When Call of Duty: Black Ops 4 announced Blackout — the franchise’s battle royale mode — it seemed like a late-breaking entry into an already aging trend. With Playerunknown’s Battlegrounds having entered and left the spotlight within a year (and taken over by Fortnite as the seemingly most popular thing in existence), Blackout seemed like a needless addition.
Despite reaching what seemed like the end of my rope with battle royale games, having sunk hundreds of hours into PUBG and Fortnite, I’m now back in. And I never expected a Call of Duty game to be the one to recapture the magic for me.
The 100-person fights of battle royale modes were the most exciting thing in the world to me in 2017, but after winning some chicken dinners — and losing hundreds of others — that catchy tune began to bore me, not move me to my feet. By the time Fortnite came around, I was so tired of the whole concept that I couldn’t be bothered to spend much time inside the goofy, charming world.
With Call of Duty: Black Ops 4, I entered with the intention of playing a lot of the returning Zombies mode, as well as some multiplayer. Instead, I’ve spent more time in Blackout than both of those other modes combined. It removes the tedium of fighting the game’s controls and systems, and just lets me hunt people — my favorite part of battle royale.
Other battle royale games — and there are just so many now — have shown that the game type itself is fun enough to create a massive success. Turns out, jumping out of some kind of sky receptacle, plummeting to the earth and then spending the next 30 minutes trying to waste 99 other human beings to prove you’re the best is satisfying. But none of them — not even Fortnite — have felt smooth to play and shoot.
Blackout doesn’t really re-invent the wheel of its genre. Instead, it’s like a standard Call of Duty game on the biggest scale imaginable. The way you mantle, run and even grapple all feel similar to what you find in the game’s fast-paced multiplayer modes. Through years of fine-tuning and spending unimaginable amounts of money, Treyarch has developed crafted movement that feels fabulous — like you’re in perfect control of every action.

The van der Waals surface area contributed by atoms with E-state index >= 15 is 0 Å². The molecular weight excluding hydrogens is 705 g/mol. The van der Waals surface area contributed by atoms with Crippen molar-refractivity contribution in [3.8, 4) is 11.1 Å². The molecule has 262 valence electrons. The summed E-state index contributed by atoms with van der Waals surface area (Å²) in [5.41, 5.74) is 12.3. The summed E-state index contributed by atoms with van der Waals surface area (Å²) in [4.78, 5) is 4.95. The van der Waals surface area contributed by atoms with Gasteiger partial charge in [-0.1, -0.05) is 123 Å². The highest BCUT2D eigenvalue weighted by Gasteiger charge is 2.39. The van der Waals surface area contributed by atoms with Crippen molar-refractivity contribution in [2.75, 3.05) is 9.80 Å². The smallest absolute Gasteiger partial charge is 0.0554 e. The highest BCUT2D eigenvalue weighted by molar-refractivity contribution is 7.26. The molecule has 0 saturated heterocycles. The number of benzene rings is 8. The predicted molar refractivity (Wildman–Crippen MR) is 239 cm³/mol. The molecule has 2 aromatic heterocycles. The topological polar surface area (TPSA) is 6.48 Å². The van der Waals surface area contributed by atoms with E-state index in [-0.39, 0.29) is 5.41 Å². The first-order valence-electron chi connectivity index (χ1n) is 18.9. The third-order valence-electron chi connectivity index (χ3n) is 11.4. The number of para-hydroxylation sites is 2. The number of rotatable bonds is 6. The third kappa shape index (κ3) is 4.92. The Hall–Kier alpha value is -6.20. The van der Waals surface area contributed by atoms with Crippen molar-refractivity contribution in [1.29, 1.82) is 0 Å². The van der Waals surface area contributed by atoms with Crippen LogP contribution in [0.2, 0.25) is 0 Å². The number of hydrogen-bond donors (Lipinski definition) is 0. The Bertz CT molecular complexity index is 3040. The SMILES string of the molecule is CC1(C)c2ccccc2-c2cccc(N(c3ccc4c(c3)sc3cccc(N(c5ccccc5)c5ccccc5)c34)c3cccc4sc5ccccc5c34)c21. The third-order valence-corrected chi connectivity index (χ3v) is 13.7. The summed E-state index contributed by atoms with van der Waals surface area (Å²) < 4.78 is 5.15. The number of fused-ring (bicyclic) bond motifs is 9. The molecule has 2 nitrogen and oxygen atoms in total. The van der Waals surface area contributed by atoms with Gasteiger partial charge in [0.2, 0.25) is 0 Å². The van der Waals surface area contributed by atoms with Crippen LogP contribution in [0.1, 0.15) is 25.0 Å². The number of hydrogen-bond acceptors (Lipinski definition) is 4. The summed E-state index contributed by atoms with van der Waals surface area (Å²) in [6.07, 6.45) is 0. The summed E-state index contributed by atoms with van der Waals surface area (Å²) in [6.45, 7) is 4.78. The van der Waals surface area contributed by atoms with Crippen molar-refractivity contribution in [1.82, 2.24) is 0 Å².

When I started playing games like PUBG and Fortnite, I spent just as much time fighting the controls as I did learning the map. Blackout removes that step. From the start, I feel responsible for every kill and every loss — and that kind of agency is exactly what I want from a battle royale game.
I no longer feel the tedium of dropping into the same situation over and over again anymore, and the battle against the controls is no longer part of my mission. When I lose in Blackout, I’m excited to drop again, not hoping someone in my squad will have to call it quits for the night and give me an easy way out.
The best thing I can say about Blackout is that it reminds me of all the fun I had playing PUBG in the game’s opening months, when it felt fresh and exciting. Over the past year, I’ve grown cynical about that game, though, because of the holes that continued to peek through and grow larger. It may be early on, but I don’t think Blackout will suffer that same fate. I thought I was past battle royale — that the last year was enough for me. But Blackout has pulled me back in, and suddenly it feels like I never left.